Child sight loss on increase, says Blind Children UK

Premature baby's foot Image copyright Thinkstock
Image caption Very premature babies may be born with vision problems

Increasing numbers of British children are being registered as blind or partially sighted, say campaigners.

Blind Children UK says much of the rise is down to more very premature babies surviving, with one in 20 of these now likely to be born blind.

It estimates the number of babies born with sight difficulties as a result of being premature has risen 22% over the past decade to more than 1,800 a year.

It says delays in diagnosis are leaving children unnecessarily impaired.

Blind Children UK is aiming to raise awareness of the warning signs that parents should watch for.

The organisation highlights signs such as red or cloudy eyes and babies or children reacting badly to bright light, and says parents should seek medical help if they are evident.

To evaluate the extent of sight problems, the charity looked at data from NHS England, the Welsh Assembly, the Scottish government, the Northern Ireland Health and Social Care Trusts and the Office for National Statistics.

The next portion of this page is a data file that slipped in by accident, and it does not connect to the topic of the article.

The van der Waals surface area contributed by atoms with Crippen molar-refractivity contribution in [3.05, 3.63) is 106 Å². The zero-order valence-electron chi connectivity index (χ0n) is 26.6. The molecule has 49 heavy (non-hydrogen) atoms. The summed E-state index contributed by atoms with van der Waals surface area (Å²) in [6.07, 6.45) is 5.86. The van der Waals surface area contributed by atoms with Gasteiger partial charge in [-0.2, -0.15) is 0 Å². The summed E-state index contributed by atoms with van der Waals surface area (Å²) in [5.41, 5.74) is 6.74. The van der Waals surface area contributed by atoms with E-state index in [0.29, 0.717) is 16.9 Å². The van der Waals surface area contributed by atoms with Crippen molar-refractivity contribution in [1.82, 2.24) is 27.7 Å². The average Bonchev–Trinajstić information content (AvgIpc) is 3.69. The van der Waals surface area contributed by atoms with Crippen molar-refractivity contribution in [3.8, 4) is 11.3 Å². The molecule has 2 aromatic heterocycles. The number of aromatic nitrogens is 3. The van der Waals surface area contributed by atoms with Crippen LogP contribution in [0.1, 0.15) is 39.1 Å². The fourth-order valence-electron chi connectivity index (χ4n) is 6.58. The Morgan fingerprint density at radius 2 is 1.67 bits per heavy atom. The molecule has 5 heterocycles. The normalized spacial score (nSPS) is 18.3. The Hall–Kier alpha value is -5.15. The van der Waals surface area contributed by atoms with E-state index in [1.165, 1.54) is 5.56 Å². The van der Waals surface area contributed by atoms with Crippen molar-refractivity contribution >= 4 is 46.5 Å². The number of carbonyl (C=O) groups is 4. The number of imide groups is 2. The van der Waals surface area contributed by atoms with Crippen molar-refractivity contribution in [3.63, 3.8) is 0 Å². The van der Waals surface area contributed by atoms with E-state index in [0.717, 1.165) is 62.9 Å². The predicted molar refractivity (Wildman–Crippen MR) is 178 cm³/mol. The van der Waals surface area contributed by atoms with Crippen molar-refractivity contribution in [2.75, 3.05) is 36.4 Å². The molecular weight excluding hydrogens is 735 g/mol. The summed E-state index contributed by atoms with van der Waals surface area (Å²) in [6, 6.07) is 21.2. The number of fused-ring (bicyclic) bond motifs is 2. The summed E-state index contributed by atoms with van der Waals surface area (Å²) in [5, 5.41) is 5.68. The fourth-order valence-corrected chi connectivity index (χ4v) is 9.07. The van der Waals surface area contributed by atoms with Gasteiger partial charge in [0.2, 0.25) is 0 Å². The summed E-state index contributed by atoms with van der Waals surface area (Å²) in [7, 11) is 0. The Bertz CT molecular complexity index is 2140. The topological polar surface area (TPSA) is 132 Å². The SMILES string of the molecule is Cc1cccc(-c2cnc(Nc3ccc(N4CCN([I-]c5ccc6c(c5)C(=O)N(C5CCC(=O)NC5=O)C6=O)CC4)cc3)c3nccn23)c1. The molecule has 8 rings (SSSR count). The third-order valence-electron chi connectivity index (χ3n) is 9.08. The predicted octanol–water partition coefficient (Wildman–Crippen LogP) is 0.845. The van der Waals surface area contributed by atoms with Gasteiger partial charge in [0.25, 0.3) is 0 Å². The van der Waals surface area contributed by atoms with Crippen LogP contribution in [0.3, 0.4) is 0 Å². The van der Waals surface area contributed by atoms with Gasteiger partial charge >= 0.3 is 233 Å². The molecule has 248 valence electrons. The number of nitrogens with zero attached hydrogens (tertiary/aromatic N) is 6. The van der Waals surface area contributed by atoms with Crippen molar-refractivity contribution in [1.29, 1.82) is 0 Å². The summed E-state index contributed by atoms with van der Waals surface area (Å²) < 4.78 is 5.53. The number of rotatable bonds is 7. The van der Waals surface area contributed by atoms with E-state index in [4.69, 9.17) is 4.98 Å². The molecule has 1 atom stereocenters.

It found that since 2006, there had been a 9% rise in the number of children registered blind or partially sighted.

The biggest increase has been among those aged under five, according to the charity formerly known as the National Blind Children's Society.

Some signs of sight problems in children:

  • Red, inflamed, watery or cloudy eyes
  • Excessive rubbing or poking of the eyes
  • Puffy or swollen eyelids
  • Moving or "wobbling" eyes
  • Unusual posture when looking at something
  • Bright light causing discomfort

Source: Blind Children UK

'Affects development'

The earlier children are born the greater the risk they will have a visual impairment.

The survey of 130 parents of children with sight problems found a quarter said that they had to wait longer than a year to have their child diagnosed.

Half of those questioned said the delay they experienced in diagnosis had had a "negative" effect.

Richard Leaman, chief executive of Blind Children UK, said: "Every day a child with sight loss goes without support, it dramatically affects their development.

"As much as 80% of a sighted child's learning takes place using vision. Without this, it's impossible for a young boy or girl to develop fully and make sense of the world around them.

"We help children and their families tackle all the challenges of sight loss, so that they can enjoy their childhood and fully realise their potential as adults."

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